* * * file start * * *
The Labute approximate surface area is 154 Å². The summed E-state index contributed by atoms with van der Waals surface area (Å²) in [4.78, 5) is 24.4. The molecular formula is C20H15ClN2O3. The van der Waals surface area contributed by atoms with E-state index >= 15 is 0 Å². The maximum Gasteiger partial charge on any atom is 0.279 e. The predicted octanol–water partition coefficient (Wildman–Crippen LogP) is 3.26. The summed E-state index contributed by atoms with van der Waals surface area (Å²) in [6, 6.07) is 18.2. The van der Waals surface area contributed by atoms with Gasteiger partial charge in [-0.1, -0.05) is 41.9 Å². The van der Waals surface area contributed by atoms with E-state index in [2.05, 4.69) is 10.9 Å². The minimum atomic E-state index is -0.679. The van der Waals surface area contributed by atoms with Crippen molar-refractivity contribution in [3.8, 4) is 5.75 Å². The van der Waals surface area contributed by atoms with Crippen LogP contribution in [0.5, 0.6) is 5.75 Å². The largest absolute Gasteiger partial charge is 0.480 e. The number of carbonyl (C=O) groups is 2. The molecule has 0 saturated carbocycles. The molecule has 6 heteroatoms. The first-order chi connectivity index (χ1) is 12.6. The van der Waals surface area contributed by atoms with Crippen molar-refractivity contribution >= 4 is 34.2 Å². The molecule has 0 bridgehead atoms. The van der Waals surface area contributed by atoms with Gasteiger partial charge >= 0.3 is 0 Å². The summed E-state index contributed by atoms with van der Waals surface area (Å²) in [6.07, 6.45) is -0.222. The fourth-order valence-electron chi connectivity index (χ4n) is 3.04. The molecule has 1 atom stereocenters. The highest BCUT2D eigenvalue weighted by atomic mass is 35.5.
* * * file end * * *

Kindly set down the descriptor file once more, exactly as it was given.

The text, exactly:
The Labute approximate surface area is 154 Å². The summed E-state index contributed by atoms with van der Waals surface area (Å²) in [4.78, 5) is 24.4. The molecular formula is C20H15ClN2O3. The van der Waals surface area contributed by atoms with E-state index >= 15 is 0 Å². The maximum Gasteiger partial charge on any atom is 0.279 e. The predicted octanol–water partition coefficient (Wildman–Crippen LogP) is 3.26. The summed E-state index contributed by atoms with van der Waals surface area (Å²) in [6, 6.07) is 18.2. The van der Waals surface area contributed by atoms with Gasteiger partial charge in [-0.1, -0.05) is 41.9 Å². The van der Waals surface area contributed by atoms with E-state index in [2.05, 4.69) is 10.9 Å². The minimum atomic E-state index is -0.679. The van der Waals surface area contributed by atoms with Crippen molar-refractivity contribution in [3.8, 4) is 5.75 Å². The van der Waals surface area contributed by atoms with Crippen LogP contribution in [0.5, 0.6) is 5.75 Å². The largest absolute Gasteiger partial charge is 0.480 e. The number of carbonyl (C=O) groups is 2. The molecule has 0 saturated carbocycles. The molecule has 6 heteroatoms. The first-order chi connectivity index (χ1) is 12.6. The van der Waals surface area contributed by atoms with Crippen molar-refractivity contribution >= 4 is 34.2 Å². The molecule has 0 bridgehead atoms. The van der Waals surface area contributed by atoms with Gasteiger partial charge >= 0.3 is 0 Å². The summed E-state index contributed by atoms with van der Waals surface area (Å²) in [6.07, 6.45) is -0.222. The fourth-order valence-electron chi connectivity index (χ4n) is 3.04. The molecule has 1 atom stereocenters. The highest BCUT2D eigenvalue weighted by atomic mass is 35.5.